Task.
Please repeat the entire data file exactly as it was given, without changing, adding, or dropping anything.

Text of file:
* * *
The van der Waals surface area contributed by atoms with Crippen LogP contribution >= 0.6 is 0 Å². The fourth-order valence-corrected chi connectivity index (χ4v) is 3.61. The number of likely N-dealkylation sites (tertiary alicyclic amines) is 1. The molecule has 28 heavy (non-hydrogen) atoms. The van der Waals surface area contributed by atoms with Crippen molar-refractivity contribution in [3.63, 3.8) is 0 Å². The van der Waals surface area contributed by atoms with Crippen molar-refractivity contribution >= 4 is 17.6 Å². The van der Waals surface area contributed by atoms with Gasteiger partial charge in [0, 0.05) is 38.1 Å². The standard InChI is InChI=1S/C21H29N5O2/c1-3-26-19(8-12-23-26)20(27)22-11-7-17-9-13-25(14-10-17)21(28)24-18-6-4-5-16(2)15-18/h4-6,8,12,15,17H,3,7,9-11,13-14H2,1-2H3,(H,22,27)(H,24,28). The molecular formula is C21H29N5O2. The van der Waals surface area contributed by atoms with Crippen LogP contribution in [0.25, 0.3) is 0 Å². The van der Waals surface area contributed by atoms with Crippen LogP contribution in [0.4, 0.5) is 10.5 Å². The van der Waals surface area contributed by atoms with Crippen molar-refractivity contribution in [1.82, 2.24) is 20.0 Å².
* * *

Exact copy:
The van der Waals surface area contributed by atoms with Crippen LogP contribution >= 0.6 is 0 Å². The fourth-order valence-corrected chi connectivity index (χ4v) is 3.61. The number of likely N-dealkylation sites (tertiary alicyclic amines) is 1. The molecule has 28 heavy (non-hydrogen) atoms. The van der Waals surface area contributed by atoms with Crippen molar-refractivity contribution in [3.63, 3.8) is 0 Å². The van der Waals surface area contributed by atoms with Crippen molar-refractivity contribution >= 4 is 17.6 Å². The van der Waals surface area contributed by atoms with Gasteiger partial charge in [0, 0.05) is 38.1 Å². The standard InChI is InChI=1S/C21H29N5O2/c1-3-26-19(8-12-23-26)20(27)22-11-7-17-9-13-25(14-10-17)21(28)24-18-6-4-5-16(2)15-18/h4-6,8,12,15,17H,3,7,9-11,13-14H2,1-2H3,(H,22,27)(H,24,28). The molecular formula is C21H29N5O2. The van der Waals surface area contributed by atoms with Crippen LogP contribution in [0.25, 0.3) is 0 Å². The van der Waals surface area contributed by atoms with Crippen LogP contribution in [0.4, 0.5) is 10.5 Å². The van der Waals surface area contributed by atoms with Crippen molar-refractivity contribution in [1.82, 2.24) is 20.0 Å².